Surface cleaning of a recently excavated funerary bundle, Wari Kayán cemetery, 1927 (Archivo INC/ MNAAHP, Inv. 622-PAR/52)

Julio C. Tello opening a Paracas funerary bundle at the Museo de Arqueología, Perú, 1937 (Archivo INC/MNAAHP, Inv. AT-622 PAR/101).

Julio C. Tello, the father of Peruvian archeology. Graduation portrait from Harvard University, EEUU, n/d, (Archivo INC/MNAAHP-UA).

The Wari Kayán Cementery.

The Wari Kayán Cementery.

Wari Kayán cemetery and funerary bundles representation.

The Wari Kayán Cemetery and Its discoverer

In 1927, Peruvian archaeologist Julio César Tello discovered two large cemeteries on a rocky promontory known as Wari Kayán, on the arid Paracas peninsula, around 250 kilometers south of Lima. The sites contained hundreds of funerary bundles buried 1–5 meters below ground. As Tello had identified a different tradition—which he named Paracas Cavernas—in the same place just before the funerary bundles were discovered, the archeologist concluded that these new discoveries represented a later stage of the same culture. He called it “Paracas Necrópolis” because the burial ground consisted of many underground chambers that had been built within the dwellings of an ancient settlement, suggesting a sort of “city of the dead” (necro, dead; polis, city).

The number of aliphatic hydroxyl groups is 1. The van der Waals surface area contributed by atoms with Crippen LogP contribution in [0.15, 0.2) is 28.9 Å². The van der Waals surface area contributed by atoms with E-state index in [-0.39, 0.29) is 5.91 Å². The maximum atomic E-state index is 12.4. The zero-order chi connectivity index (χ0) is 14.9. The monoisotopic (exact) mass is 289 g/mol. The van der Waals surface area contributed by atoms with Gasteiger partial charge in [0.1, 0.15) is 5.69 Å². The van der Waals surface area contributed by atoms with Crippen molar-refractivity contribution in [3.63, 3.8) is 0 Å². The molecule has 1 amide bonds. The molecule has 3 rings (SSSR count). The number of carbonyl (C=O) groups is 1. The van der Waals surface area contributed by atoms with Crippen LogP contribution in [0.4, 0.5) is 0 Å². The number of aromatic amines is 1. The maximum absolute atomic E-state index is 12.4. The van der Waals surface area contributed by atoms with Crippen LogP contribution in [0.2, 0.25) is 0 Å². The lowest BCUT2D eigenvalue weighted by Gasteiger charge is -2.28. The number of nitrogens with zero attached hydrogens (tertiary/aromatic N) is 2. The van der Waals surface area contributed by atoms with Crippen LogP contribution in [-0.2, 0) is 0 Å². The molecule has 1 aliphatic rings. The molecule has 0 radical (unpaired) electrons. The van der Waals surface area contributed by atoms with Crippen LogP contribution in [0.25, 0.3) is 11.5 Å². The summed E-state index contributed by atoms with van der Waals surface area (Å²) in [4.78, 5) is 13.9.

In all, Tello unearthed 429 funerary bundles. Between 1930 and 1960, a hundred of these bundles were opened and meticulously inventoried, bringing to light a hidden treasure trove of textiles unparalleled on earth that includes hundreds of woven and embroidered cloths (shrouds, garments and other items), as well as a considerable number of grave goods made of ceramic, precious metal, stone, feathers, and other organic materials.